Even before getting on the plane, I knew I wouldn’t be using the Mac for reading purposes. With a battery life of just 2-4 hours (and aircraft power ports limited to Business Class), it had little chance of making it through even the short hops, much less the main ocean crossing. I saved it for computer-specific tasks.

The iPhone looked better on paper, given its multi-faceted functionality, long-ish battery life and its status as my current-favorite reader. Unfortunately, the iPhone’s current software shortcomings got in the way of using it for reading. The hack I use to access PDFs requires access to the Apache web server that I installed, but when the iPhone is in airplane mode, Mobile Safari is blocked from accessing the server. While I could still view the PDFs with either the Mobile Mail program or the third-party PDFViewer v0.3, neither method enables landscape viewing (necessary for readable text sizes without horizontal scrolling) and the latter is too immature to use reliably.

In the end, the Sony’s seemingly inexhaustible battery life made it the only useful device for reading on the long-duration flights. I easily fit my wife’s and my own reading choices on an SD card, with multiple titles for each of us (her primary read turned out to be Cat’s Cradle while I finished up Letters from St. Petersburg and started Some Sunny Day). Such an extended selection would have been impractical in print format. Unlike my last trip, however, I made no attempt to use an ebook travel guide, since the limited navigation and slow response on the Sony had previously proven useless for reference tasks. We lugged along an old-fashioned (and bulky) paper version of Lonely Planet Philippines instead.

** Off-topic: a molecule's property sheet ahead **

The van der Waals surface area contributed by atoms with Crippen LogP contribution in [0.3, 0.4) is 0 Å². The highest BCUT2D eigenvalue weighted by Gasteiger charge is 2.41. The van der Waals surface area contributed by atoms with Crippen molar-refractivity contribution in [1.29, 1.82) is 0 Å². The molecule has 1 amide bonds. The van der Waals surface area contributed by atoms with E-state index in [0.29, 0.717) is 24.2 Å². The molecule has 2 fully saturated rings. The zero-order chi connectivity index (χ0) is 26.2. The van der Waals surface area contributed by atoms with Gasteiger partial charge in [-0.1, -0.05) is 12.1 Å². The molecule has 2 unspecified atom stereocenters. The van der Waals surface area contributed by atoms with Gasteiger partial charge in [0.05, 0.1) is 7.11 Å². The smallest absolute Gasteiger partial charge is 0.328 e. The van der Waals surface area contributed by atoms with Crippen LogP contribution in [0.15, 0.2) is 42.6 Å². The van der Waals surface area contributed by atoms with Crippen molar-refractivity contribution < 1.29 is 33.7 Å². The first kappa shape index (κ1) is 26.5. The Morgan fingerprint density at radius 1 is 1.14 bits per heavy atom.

The next time I need to cross an ocean, I’m looking forward to further advances in the state of the ebook reading art. While the Sony turned out to be a pretty workable solution, I’d ideally still prefer to carry a single device for all of my in-flight entertainment needs. With the iPhone software development kit promised for next February, its ebook software situation should be up to speed soon. Its fast and flexible interface would also enable Lonely Planet-style reference look-ups, which will allow me to leave that last heavy chunk of paper at home.


Details on Amazon’s Kindle Reader (updated)

November 18, 2007

Newsweek cover on Amazon Kindle(updated with additional details from the Kindle User’s Guide) has posted a lengthy piece on ebooks and digital reading focusing on Amazon’s Jeff Bezos and the upcoming Kindle, entitled The Future of Reading.

Amongst prognostication about changes in the process of writing, distributing and reading books were a few facts about the Kindle:

display 6” E-Ink, 4 gray levels, 167 dpi
(like the Sony Reader)
weight 10.3 ounces
battery life 30 hours reading
2 hours recharge
storage 200 books onboard
additional via SD memory card
input keyboard, scroll wheel
connectivity EVDO cellphone-style broadband, USB2
Windows PC required for activation
file compatibility Kindle (.azw), unprotected Mobipocket (.mobi, .prc), HTML, text, MS Word (.doc), Audible (.aa), mp3
price $399

The wireless connectivity is used to connect to the Internet and the Amazon ebook store, where New York Times bestsellers and recent titles can be bought for $9.99, with older books priced lower. Newspaper and magazine subscriptions are also available.

Notably, the device cannot open Adobe PDF or any other common ebook formats, including DRM’d files from Amazon’s own Mobipocket ebook store.

The Kindle is a bold entry in the dedicated reader field, with the always-on wireless connection and periodical subscriptions being the most intriguing twists. Comparisons with the iPod/iTunes ecosystem are inevitable. However, unlike the iPod, which could support content from users’ existing cd and mp3 collections, book acquisition is limited to Amazon’s own Kindle store and existing personal documents such as Word files — ebooks from all other sources are essentially excluded. With a steep $399 entry price and a largely closed supply of content, it remains to be seen whether a mass market really exists for this device…


A Personal Library for a Pixelated Future

September 24, 2007